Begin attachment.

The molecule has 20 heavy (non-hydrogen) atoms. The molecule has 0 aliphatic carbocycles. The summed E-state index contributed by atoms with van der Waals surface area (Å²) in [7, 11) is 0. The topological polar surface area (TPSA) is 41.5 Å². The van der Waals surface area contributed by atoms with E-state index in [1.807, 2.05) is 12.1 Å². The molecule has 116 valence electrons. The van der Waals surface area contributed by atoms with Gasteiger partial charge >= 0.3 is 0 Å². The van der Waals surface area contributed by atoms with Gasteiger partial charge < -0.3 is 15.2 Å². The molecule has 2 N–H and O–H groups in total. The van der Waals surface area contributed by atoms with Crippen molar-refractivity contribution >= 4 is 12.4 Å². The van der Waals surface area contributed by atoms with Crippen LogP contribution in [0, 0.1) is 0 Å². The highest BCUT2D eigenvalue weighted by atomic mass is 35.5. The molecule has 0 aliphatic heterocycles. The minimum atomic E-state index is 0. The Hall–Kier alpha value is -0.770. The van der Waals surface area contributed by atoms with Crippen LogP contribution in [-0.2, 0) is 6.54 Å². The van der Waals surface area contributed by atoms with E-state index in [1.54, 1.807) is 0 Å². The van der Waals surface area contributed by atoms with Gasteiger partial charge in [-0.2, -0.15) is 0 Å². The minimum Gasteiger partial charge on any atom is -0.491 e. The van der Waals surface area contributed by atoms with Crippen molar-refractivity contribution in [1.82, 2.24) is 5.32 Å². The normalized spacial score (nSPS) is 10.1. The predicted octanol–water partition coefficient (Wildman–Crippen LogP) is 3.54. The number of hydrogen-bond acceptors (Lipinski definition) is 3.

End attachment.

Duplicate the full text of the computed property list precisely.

The molecule has 20 heavy (non-hydrogen) atoms. The molecule has 0 aliphatic carbocycles. The summed E-state index contributed by atoms with van der Waals surface area (Å²) in [7, 11) is 0. The topological polar surface area (TPSA) is 41.5 Å². The van der Waals surface area contributed by atoms with E-state index in [1.807, 2.05) is 12.1 Å². The molecule has 116 valence electrons. The van der Waals surface area contributed by atoms with Gasteiger partial charge >= 0.3 is 0 Å². The van der Waals surface area contributed by atoms with Gasteiger partial charge < -0.3 is 15.2 Å². The molecule has 2 N–H and O–H groups in total. The van der Waals surface area contributed by atoms with Crippen molar-refractivity contribution >= 4 is 12.4 Å². The van der Waals surface area contributed by atoms with Crippen LogP contribution in [0, 0.1) is 0 Å². The highest BCUT2D eigenvalue weighted by atomic mass is 35.5. The molecule has 0 aliphatic heterocycles. The minimum atomic E-state index is 0. The Hall–Kier alpha value is -0.770. The van der Waals surface area contributed by atoms with Crippen LogP contribution in [-0.2, 0) is 6.54 Å². The van der Waals surface area contributed by atoms with E-state index in [1.54, 1.807) is 0 Å². The van der Waals surface area contributed by atoms with Gasteiger partial charge in [-0.2, -0.15) is 0 Å². The minimum Gasteiger partial charge on any atom is -0.491 e. The van der Waals surface area contributed by atoms with Crippen molar-refractivity contribution in [1.82, 2.24) is 5.32 Å². The normalized spacial score (nSPS) is 10.1. The predicted octanol–water partition coefficient (Wildman–Crippen LogP) is 3.54. The number of hydrogen-bond acceptors (Lipinski definition) is 3.